Owning a gun is one of the most exciting ideas for most Americans. It’s a right that most people tend to exercise freely – but it should be one you exercise within federal gun laws. Having a gun doesn’t mean going around using it on everyone who messes with you; there needs to be responsibility and accountability.
Some laws guide the idea of gun ownership. Understanding this law may, at times, be a bit complicated for most people. Here’s an easy guide that will break it down and make it a little digestible for anyone who wants to understand how gun laws work.
You will quickly realize about background checks when you want to get a firearm for the first time. The FBI does this check, and they will determine if you can get the gun or not. The report comes back as a delay; you have to provide extra info when this happens.
You need to note that there is no waiting period in most federal laws. It is only when your info is inconclusive that a wait occurs. This will usually take up to three business days for further investigation to be performed.
Are the Laws Relaxed?
Compared to several countries, the gun laws in the US are pretty relaxed. For example, there can be a delay in getting full info, and a person receives approval to get a gun. Case and point, in 2015, Dylan Roof was allowed to get a gun when he shouldn’t have.
The FBI examiner didn’t get Roof’s entire record on time; he had admitted to possessing controlled substances in the past. He shouldn’t have passed the background check and shouldn’t have been allowed to carry a firearm.
He went on to kill nine people in a church in Charleston, South Carolina. If the system had been working correctly, it would have stopped him from purchasing the gun. But it, [the system] relies on states’ reports. The state, too, has its issues to deal with; by the time the report arrives, it may be too late.
Different States, Different Laws
Gun laws differ, with each state having its own set of gun laws. This may or may not be a problem, depending on how you look at it. Some states have strict gun laws, while others are rather lax about their gun rules.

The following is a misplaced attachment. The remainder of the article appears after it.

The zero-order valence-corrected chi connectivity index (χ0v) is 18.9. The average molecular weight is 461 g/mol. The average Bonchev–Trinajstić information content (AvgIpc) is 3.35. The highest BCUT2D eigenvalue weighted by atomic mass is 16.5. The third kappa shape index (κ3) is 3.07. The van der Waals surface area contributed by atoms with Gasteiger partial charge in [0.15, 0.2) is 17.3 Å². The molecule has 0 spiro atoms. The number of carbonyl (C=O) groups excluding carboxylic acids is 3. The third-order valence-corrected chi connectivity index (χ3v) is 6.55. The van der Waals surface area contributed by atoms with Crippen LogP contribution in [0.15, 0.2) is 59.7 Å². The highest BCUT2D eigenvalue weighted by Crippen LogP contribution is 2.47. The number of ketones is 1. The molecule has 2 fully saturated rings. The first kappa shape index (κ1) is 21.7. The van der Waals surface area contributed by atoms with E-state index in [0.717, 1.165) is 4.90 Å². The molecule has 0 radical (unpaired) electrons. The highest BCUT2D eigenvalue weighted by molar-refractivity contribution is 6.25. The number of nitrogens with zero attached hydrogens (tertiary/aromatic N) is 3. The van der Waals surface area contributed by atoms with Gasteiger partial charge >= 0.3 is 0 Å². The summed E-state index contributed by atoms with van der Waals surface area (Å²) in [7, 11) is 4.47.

There are times when the Supreme Court has overturned some state’s gun rules if they aren’t in line with the Second Amendment individual right to bear arms. These are the citations that have limited the gun restriction some states want to apply.
For example, in 2008, the Supreme Court struck down the ban in Washington DC against handguns. That’s one case and several others, making the idea of gun control under the law a tough nut to crack.
How Gun Control Works
There is still plenty to be hopeful about when it comes to gun laws, and that’s where gun control comes in. The US has set several barriers to climb before you can be allowed to own a gun. There are quite several loopholes too that come with those barriers – even for the restrictive states.
But there are some people, regardless, who aren’t allowed to own a gun. Some of the people gun control restricts from owning firearms;
People who are under 18. There are some guns that a person who’s under 21 is restricted from buying too.
Convicted person. If you have been convicted or indicted for a crime punishable by over a year in jail, you cannot own a gun.
Mentally ill –
Users of controlled substances
Domestic violence convicts
Some guns aren’t legal to own either; for example, a fully automatic gun made after 1986 isn’t legal. Before you own the most iconic rifle, you have to meet the above qualifications. Some states don’t allow individuals to own high-capacity ammunition mags.
Gun laws differ with every state and sometimes even city. You need to know the gun laws in your state before going ahead to buy a rifle. The first check you should have is if you meet the federal qualifications or else, you will be barred from owning a gun, even if you meet the city’s criteria.